I should have loved a thunderbird instead;
At least when spring comes they roar back again.
I shut my eyes and all the world drops dead.
(I think I made you up inside my head.)
Sylvia Plath Mad Girl’s Love Song.
The Sophomore feature of Lili Horvát
Lili Horvát made her debut feature in 2015 with The Wednesday Child (Szerdai Gyerek) It was a solid first film, but slightly too realistic for my taste. Five years later, it’s time for Preparations To Be Together For An Unknown Period Of Time (Felkészülés meghatározatlan ideig tartó együttlétre 2020) I had the opportunity to watch it at the Warsaw Film Festival. Márta is a 39-year-old neurosurgeon who has moved from Hungary to New Jersey. One day she meets János at a Medical Conference. They strike a deal to meet at a certain date and time at the most beautiful bridge in Budapest, the Liberty bridge. She returns to Hungary, but János doesn’t show up at the meeting. Márta is obviously disappointed.
A journey round her skull
She doesn’t give up that easily but confronts János, who claims they have never met before. Márta faints in the middle of the street. Instead of going back to New Jersey, she decides to stay in Budapest and takes a job at the run-down hospital where János works. She also attends therapy sessions, where she is subjected to Rorschach tests. Is her brain playing tricks on her? The psychiatrist seems to think so. As a spectator, it’s not clear what to believe. What kind of film are we watching? Are we In Ozon territory or (much better) in the Frigyes Karinthy zone? Is this the kind of mystery that will be initially intriguing, only to fall apart towards the end?
“All women are stupid, even the smart ones”
Márta seems to enjoy her career but still jumps at the chance to meet a man in her former home city, leaving N.J behind. When she looks for a residence, she chooses an ugly flat, just because it has a view of the Liberty bridge. Her older colleague shakes his head in disbelief and delivers the headline above when Marta explains why she came back. She will bug him, even more, when she questions a diagnosis. Later, when a patient needs surgery, his son Alex, happens to be one of the people who witnessed Márta fainting. Initially, he objects to her operating, but in the process, he takes a shine to Márta and will actively pursue her.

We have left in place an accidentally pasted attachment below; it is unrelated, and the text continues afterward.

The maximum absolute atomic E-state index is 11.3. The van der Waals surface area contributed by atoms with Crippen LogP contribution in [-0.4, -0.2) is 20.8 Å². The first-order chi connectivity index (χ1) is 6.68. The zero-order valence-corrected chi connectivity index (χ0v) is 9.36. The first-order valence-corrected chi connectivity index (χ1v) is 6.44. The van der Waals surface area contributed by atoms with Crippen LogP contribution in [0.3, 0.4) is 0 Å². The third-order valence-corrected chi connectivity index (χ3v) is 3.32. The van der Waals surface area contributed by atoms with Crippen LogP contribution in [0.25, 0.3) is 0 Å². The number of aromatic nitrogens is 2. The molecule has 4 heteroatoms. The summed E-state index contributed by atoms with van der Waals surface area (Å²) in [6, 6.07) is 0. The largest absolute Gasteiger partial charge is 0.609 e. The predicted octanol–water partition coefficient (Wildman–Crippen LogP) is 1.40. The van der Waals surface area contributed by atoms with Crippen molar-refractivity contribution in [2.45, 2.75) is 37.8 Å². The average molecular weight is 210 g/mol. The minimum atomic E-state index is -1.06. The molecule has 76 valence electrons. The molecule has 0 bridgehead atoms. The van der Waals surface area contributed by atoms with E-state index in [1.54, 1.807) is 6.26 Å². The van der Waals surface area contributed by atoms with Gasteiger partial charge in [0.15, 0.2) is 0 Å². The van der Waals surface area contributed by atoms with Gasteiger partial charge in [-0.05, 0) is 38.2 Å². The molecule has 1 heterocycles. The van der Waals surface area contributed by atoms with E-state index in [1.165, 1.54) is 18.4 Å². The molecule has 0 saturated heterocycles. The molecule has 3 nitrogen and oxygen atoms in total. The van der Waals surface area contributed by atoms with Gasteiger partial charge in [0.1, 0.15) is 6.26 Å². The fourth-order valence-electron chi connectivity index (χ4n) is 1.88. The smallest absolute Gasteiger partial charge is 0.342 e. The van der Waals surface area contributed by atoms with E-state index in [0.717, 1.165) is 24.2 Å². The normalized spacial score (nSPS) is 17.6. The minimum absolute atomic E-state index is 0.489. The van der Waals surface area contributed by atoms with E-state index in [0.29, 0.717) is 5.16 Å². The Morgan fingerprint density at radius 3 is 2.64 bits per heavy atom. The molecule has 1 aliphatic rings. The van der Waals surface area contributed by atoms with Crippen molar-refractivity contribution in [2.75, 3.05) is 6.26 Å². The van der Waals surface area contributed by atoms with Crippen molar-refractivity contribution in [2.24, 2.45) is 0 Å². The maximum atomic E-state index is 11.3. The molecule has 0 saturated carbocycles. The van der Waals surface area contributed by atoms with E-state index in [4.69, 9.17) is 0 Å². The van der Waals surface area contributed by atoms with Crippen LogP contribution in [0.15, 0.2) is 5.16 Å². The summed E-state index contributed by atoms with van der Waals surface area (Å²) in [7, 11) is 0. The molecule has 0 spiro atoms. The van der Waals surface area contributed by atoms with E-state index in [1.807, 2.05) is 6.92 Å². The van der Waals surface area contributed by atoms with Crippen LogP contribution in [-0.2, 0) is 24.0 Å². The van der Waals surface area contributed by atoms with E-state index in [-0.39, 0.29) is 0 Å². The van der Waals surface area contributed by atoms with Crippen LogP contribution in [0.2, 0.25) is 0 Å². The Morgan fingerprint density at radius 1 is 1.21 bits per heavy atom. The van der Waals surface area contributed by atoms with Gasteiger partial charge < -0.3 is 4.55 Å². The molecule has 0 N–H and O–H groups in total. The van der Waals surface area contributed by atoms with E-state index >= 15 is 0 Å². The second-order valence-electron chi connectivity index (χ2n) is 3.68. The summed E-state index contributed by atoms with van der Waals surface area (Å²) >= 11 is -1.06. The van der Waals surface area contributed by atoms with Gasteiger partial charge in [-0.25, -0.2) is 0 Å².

So there are plenty of elements with potential drama qualities. Fortunately, that is not the director’s main interest. There are twists and turns in the story, but the core of the film lies elsewhere. The tale is told with a fractured narrative that keeps the film enigmatic, but not confusing. The DOP, Róbert Maly also lensed The Wednesday Child, but this time he shot on 35 mm. It lends the film a dreamlike quality. Not in the vague sense that disguises a lack of aesthetic coherence. Rather in a way that creates a hypnotic atmosphere, akin to films like Vertigo (1958) or Resnais’ Les Herbes Folles (2009) however, hyperbolic such comparisons might seem. Horvát mentions Saul Leiter as a visual reference.
The analogies to the above-mentioned films are motivated by the fact that this is a film composed with an extraordinarily steady hand, not unlike Márta’s when she performs surgery. It’s the kind of story that requires a tight grip of the material, and Horvát delivers both on the writer and director front. My disapproving mind was expecting the story to collapse, but there is a precision in the images that is matched by the rigour of the conception. It is not surprising that Ildikó Enyedi was Horvát’s teacher. Not that their films look similar, but in the sense that there is an illuminating look at the material. An alternative title for the film might have been On Brain and Soul.
The woman who mistook her man for a Horvát
If the brain is the subject of the film, it might actually also, in a way, be the material of the work as well. Horvát’s film might be one of the most beautiful depictions of Deleuze’s idea of the brain as the screen. He described the cinema of Kubrick and Resnais as the cinema of the brain. Talking about the machinations of Kubrick, Deleuze notices that “But if the calculation fails, it is because the brain is no more reasonable a system than the world is a rational one.” When he talks about the world and brain as a membrane who puts the outside and the inside in contact, he presents examples from 2001 (1968) and The Shining (1980).
In the former, HAL’s mind breaks down from the inside due to his knowledge, whereas he is later “lobotomized” by Bowman, who penetrates him from the outside. In The Shining, on the other hand, it’s difficult to know what comes from the outside and what emanates from Jack’s mind, just like In Horvát’s film. From the brief, fleeting, first shot we’re not sure what is going on. The penetration of her patient’s brain is all the more tangible, and obviously a penetration from the outside. These parts of the film remind us of the passage where Deleuze claims that “The world-brain is strictly inseparable from the forces of death which pierce the membrane in both directions.”
There are lots of food for thoughts in the film, but the pleasures for the eye and ear are plentiful as well, from the beautiful lensing to Natasa Stor’s impressive performance in a complex role. Maybe I could have done with slightly less of Schubert’s music, but that is a note in the margin. The tone of the film is as clear and splendid as the sound of the loudspeakers that play an integral part in the story. With all the references I already listed, parts of my brain started reminiscing about a particular Bertrand Blier film.
Trailer for Preparations to Be Together For an Unknown Period of Time by Lili Horvát.